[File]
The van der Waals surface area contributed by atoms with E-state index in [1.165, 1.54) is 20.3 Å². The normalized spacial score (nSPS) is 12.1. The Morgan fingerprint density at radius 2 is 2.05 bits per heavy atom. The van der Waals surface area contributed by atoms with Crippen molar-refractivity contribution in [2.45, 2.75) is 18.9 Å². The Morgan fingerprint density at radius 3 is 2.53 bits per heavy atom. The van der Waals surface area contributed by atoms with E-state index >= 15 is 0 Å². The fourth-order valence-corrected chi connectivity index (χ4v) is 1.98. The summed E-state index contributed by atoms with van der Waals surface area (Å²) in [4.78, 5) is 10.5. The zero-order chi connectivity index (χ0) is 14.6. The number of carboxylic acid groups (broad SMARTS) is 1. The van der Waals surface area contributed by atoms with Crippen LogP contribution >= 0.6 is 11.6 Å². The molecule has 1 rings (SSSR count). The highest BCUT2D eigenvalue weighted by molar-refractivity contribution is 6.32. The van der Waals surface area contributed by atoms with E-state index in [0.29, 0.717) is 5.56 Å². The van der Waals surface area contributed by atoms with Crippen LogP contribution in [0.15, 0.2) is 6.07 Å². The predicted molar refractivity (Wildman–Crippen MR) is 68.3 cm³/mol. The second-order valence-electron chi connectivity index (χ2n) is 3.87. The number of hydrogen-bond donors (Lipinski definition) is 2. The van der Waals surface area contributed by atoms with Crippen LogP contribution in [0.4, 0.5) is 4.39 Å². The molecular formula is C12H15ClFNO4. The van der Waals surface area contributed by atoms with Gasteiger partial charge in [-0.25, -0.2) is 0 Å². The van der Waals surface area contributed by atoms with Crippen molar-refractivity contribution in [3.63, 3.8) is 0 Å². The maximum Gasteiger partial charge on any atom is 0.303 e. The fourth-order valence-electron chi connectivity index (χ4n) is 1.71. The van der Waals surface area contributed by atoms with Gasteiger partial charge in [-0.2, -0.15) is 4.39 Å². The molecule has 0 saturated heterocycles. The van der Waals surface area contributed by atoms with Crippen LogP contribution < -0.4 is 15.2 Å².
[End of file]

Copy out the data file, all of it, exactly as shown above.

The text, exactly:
The van der Waals surface area contributed by atoms with E-state index in [1.165, 1.54) is 20.3 Å². The normalized spacial score (nSPS) is 12.1. The Morgan fingerprint density at radius 2 is 2.05 bits per heavy atom. The van der Waals surface area contributed by atoms with Crippen molar-refractivity contribution in [2.45, 2.75) is 18.9 Å². The Morgan fingerprint density at radius 3 is 2.53 bits per heavy atom. The van der Waals surface area contributed by atoms with E-state index >= 15 is 0 Å². The fourth-order valence-corrected chi connectivity index (χ4v) is 1.98. The summed E-state index contributed by atoms with van der Waals surface area (Å²) in [4.78, 5) is 10.5. The zero-order chi connectivity index (χ0) is 14.6. The number of carboxylic acid groups (broad SMARTS) is 1. The van der Waals surface area contributed by atoms with Crippen LogP contribution >= 0.6 is 11.6 Å². The molecule has 1 rings (SSSR count). The highest BCUT2D eigenvalue weighted by molar-refractivity contribution is 6.32. The van der Waals surface area contributed by atoms with E-state index in [0.29, 0.717) is 5.56 Å². The van der Waals surface area contributed by atoms with Crippen LogP contribution in [0.15, 0.2) is 6.07 Å². The predicted molar refractivity (Wildman–Crippen MR) is 68.3 cm³/mol. The second-order valence-electron chi connectivity index (χ2n) is 3.87. The number of hydrogen-bond donors (Lipinski definition) is 2. The van der Waals surface area contributed by atoms with Crippen LogP contribution in [0.4, 0.5) is 4.39 Å². The molecular formula is C12H15ClFNO4. The van der Waals surface area contributed by atoms with Gasteiger partial charge in [-0.25, -0.2) is 0 Å². The van der Waals surface area contributed by atoms with Crippen molar-refractivity contribution in [3.63, 3.8) is 0 Å². The maximum Gasteiger partial charge on any atom is 0.303 e. The fourth-order valence-electron chi connectivity index (χ4n) is 1.71. The van der Waals surface area contributed by atoms with Gasteiger partial charge in [-0.2, -0.15) is 4.39 Å². The molecule has 0 saturated heterocycles. The van der Waals surface area contributed by atoms with Crippen LogP contribution < -0.4 is 15.2 Å².